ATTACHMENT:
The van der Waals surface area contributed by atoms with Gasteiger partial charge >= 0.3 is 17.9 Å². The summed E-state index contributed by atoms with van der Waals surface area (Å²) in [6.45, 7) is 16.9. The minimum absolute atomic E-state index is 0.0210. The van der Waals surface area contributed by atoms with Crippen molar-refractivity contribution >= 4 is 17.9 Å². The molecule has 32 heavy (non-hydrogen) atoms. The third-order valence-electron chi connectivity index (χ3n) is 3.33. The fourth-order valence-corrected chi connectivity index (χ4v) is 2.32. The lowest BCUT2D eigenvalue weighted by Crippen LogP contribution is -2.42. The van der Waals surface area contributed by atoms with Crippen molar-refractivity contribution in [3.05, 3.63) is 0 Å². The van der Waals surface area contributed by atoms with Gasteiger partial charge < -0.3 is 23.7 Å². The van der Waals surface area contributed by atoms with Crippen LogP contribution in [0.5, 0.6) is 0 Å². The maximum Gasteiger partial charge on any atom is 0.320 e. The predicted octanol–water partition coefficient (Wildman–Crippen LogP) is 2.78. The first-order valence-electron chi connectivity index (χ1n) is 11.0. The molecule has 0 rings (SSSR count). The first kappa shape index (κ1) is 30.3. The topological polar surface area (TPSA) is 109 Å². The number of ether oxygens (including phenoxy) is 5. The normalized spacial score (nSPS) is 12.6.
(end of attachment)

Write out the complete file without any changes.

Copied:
The van der Waals surface area contributed by atoms with Gasteiger partial charge >= 0.3 is 17.9 Å². The summed E-state index contributed by atoms with van der Waals surface area (Å²) in [6.45, 7) is 16.9. The minimum absolute atomic E-state index is 0.0210. The van der Waals surface area contributed by atoms with Crippen molar-refractivity contribution >= 4 is 17.9 Å². The molecule has 32 heavy (non-hydrogen) atoms. The third-order valence-electron chi connectivity index (χ3n) is 3.33. The fourth-order valence-corrected chi connectivity index (χ4v) is 2.32. The lowest BCUT2D eigenvalue weighted by Crippen LogP contribution is -2.42. The van der Waals surface area contributed by atoms with Crippen molar-refractivity contribution in [3.05, 3.63) is 0 Å². The van der Waals surface area contributed by atoms with Gasteiger partial charge < -0.3 is 23.7 Å². The van der Waals surface area contributed by atoms with Crippen LogP contribution in [0.5, 0.6) is 0 Å². The maximum Gasteiger partial charge on any atom is 0.320 e. The predicted octanol–water partition coefficient (Wildman–Crippen LogP) is 2.78. The first-order valence-electron chi connectivity index (χ1n) is 11.0. The molecule has 0 rings (SSSR count). The first kappa shape index (κ1) is 30.3. The topological polar surface area (TPSA) is 109 Å². The number of ether oxygens (including phenoxy) is 5. The normalized spacial score (nSPS) is 12.6.